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In pharma, dependence on Chinese imports is above 80 per cent in many cases, even though some raw materials are available domestically. “In many products, there are alternatives available in India,” says Kushal Suri of Morepen Laboratories. “But the way Chinese products became cheaper in due course of time, their production in India has become totally unviable.”
The first step for India Inc, therefore, would be to achieve self-sufficiency in sourcing raw materials, or to at least reduce its dependence on China. Jindal Steel, for instance, has promised to cut down its imports from China—from $400 million today to zero in two years.
The second step would be harder, though pivotal. As Modi and his ministers have repeatedly said, self-reliance does not mean shutting out the world; it means attracting the world to do business in India. Except for a few high-profile cases—like Apple’s contract manufacturers and German shoe manufacturer Von Wellx moving out of China and setting up shop in Agra—that is still to happen on a large scale. Also, such investments are more likely to go to countries like Vietnam than India.
“The fight is between India, Vietnam, Bangladesh, Indonesia and Cambodia,” Ashish Jain, CEO and director of Von Wellx Germany, told THE WEEK. “The country that will be more aggressive both in terms of government policy and private investment would take the crown from China.”
Infrastructure spending will also be significant. The Bharatmala project—which involves building a network of highways that will cost at least 010 lakh crore—could be a big decider on the effectiveness of Atmanirbhar Bharat. Union Transport Minister Nitin Gadkari has modified the tender process to eject Chinese bidders. At a recent industry meet, he proposed public-private partnerships to speed up delayed infrastructure projects. “Highways will increase productivity and open up employment prospects,” said Gadkari.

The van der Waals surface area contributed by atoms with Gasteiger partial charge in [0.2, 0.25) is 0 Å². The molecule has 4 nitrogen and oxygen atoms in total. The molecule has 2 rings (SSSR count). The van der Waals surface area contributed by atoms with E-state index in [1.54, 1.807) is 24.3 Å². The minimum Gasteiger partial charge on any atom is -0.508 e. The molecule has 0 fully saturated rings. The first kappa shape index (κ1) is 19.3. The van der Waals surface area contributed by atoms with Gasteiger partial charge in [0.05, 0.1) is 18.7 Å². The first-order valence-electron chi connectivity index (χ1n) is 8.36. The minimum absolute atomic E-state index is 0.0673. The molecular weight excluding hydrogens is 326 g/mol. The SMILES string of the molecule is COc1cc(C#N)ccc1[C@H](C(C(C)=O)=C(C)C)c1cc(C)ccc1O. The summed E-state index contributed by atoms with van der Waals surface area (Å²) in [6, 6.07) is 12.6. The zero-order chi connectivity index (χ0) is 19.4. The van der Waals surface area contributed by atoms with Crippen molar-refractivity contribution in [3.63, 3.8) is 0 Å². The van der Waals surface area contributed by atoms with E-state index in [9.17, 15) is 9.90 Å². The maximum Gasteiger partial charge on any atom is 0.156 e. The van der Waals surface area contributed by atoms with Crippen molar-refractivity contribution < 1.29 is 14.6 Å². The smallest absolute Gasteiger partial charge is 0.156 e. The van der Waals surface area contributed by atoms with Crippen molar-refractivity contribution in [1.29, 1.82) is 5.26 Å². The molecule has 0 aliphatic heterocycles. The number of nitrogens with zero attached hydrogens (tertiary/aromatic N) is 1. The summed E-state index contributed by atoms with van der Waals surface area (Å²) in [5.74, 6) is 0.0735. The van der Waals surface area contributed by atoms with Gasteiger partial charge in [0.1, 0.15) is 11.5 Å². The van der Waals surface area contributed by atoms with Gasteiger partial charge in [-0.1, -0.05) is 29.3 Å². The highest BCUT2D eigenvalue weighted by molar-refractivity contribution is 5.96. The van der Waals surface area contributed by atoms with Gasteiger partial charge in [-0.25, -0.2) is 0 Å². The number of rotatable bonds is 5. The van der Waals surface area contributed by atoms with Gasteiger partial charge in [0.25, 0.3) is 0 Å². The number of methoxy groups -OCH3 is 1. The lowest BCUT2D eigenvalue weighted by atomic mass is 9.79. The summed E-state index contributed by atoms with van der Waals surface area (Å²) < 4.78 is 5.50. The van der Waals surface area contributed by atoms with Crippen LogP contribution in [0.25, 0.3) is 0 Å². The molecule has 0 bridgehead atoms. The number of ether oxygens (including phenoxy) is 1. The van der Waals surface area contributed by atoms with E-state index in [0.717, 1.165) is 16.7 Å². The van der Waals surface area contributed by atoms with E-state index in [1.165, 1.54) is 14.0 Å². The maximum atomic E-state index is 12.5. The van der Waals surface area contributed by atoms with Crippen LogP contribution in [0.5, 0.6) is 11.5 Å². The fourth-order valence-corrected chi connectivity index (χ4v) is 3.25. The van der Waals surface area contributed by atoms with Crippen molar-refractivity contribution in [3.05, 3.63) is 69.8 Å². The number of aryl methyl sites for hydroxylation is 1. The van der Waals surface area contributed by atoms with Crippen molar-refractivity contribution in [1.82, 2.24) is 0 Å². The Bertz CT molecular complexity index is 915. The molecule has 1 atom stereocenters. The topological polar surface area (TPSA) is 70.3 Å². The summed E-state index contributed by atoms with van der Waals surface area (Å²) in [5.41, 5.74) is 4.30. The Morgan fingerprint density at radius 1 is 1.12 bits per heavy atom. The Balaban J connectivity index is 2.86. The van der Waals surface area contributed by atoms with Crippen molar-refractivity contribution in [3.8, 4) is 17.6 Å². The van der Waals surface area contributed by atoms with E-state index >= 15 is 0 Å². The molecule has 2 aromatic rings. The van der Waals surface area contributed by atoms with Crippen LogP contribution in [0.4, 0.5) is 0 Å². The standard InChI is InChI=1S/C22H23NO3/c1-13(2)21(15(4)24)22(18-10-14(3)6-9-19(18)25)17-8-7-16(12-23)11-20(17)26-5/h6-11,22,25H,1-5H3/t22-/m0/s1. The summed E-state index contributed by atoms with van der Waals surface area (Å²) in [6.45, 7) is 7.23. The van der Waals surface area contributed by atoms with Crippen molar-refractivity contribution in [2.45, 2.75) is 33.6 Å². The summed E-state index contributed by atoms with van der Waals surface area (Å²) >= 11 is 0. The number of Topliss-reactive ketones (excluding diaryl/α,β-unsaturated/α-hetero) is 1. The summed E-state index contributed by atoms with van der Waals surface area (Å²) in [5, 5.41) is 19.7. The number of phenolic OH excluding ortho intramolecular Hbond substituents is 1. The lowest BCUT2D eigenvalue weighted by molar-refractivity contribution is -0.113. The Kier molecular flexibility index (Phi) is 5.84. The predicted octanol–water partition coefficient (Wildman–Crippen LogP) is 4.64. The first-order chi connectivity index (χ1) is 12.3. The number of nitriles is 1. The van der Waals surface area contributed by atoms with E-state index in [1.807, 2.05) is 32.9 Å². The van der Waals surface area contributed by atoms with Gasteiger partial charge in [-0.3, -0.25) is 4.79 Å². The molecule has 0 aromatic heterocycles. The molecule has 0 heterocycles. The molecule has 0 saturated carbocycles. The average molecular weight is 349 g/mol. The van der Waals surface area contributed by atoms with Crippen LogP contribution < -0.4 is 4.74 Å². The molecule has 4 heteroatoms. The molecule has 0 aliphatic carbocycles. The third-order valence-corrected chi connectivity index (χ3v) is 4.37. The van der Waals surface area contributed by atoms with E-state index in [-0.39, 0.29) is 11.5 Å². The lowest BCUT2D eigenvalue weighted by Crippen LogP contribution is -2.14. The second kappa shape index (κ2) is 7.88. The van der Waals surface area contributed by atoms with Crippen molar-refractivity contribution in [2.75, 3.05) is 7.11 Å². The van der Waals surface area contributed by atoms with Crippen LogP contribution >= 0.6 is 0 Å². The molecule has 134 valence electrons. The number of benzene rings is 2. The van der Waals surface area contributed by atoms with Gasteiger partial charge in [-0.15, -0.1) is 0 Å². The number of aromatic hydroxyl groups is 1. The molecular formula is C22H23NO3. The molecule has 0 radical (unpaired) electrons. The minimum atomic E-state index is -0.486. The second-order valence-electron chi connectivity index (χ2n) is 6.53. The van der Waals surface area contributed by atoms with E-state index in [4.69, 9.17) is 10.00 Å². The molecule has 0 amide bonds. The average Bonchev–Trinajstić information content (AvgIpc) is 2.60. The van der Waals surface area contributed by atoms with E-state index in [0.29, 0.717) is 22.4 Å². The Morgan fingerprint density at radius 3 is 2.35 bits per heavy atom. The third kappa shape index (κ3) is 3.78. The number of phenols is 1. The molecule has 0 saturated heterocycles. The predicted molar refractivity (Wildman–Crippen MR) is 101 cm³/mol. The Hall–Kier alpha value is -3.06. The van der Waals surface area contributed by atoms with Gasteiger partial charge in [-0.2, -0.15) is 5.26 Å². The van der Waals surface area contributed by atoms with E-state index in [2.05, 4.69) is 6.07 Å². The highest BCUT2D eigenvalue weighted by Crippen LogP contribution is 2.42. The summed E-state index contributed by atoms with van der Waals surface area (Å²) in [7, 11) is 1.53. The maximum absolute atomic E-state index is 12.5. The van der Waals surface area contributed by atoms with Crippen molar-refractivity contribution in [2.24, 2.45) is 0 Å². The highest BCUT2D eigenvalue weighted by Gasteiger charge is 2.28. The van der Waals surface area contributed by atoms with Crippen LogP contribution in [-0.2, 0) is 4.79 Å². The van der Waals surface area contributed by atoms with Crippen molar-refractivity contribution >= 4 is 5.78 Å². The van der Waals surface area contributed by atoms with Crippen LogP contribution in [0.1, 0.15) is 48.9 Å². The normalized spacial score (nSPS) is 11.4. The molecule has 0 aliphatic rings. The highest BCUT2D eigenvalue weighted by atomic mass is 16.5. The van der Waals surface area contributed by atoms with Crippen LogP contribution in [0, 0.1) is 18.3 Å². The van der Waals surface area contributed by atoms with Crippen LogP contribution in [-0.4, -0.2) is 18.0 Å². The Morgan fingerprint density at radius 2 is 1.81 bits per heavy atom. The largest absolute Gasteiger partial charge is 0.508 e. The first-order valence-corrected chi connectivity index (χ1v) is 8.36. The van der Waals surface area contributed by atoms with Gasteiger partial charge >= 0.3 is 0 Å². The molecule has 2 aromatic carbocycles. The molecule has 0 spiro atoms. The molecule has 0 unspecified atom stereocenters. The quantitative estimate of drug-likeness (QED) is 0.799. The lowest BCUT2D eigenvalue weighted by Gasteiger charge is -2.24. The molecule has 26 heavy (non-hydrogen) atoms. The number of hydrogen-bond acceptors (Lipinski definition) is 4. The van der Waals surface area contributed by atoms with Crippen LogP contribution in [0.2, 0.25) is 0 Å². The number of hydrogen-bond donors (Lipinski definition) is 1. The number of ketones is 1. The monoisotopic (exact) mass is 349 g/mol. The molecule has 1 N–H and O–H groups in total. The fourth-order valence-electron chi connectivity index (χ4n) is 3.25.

Yet, there are worrying signals from the ground, especially in the disbursement of MSME loans. Bankers burnt by non-performing assets are so worried about being saddled with bad loans again that RBI Governor Shaktikanta Das has had to warn them that “extreme risk aversion can be self-defeating”.
Lack of coordination between the Centre and states is also a stumbling block. BJP-ruled states like Uttar Pradesh and Assam have hit the ground running, while others have stuck to a cautious pace. “Success would depend to a large extent on the level of coordination between Central and state governments to facilitate grounding of investments, and on the ability to institutionalise good practices,” said Arindam Guha, leader, government and public services, Deloitte India.
Atmanirbhar Bharat’s lasting legacy could well be its boost to entrepreneurship. “It will go a long way in benefiting the Indian economy,” said Sharma. “The reforms are intended to ensure inclusive growth for various economic groups and regions. It will result in jobs and export opportunities.”
The lockdown churn in the jobs sector has prompted young professionals to innovate and become entrepreneurs. “We have witnessed a massive spurt in queries from young entrepreneurs who want to be up-skilled,” said Divya Jain, founder of the placement platform SafeJob.
According to Apoorva Ranjan Sharma, managing director of the venture capital firm 9Unicorns, the youth are embracing the self-reliance mantra. “Many youngsters in smaller towns have taken their maiden step to become self-reliant by starting their own businesses after losing jobs in the last few months,” he said. “We see this to be a bigger success than all other such initiatives in the past.”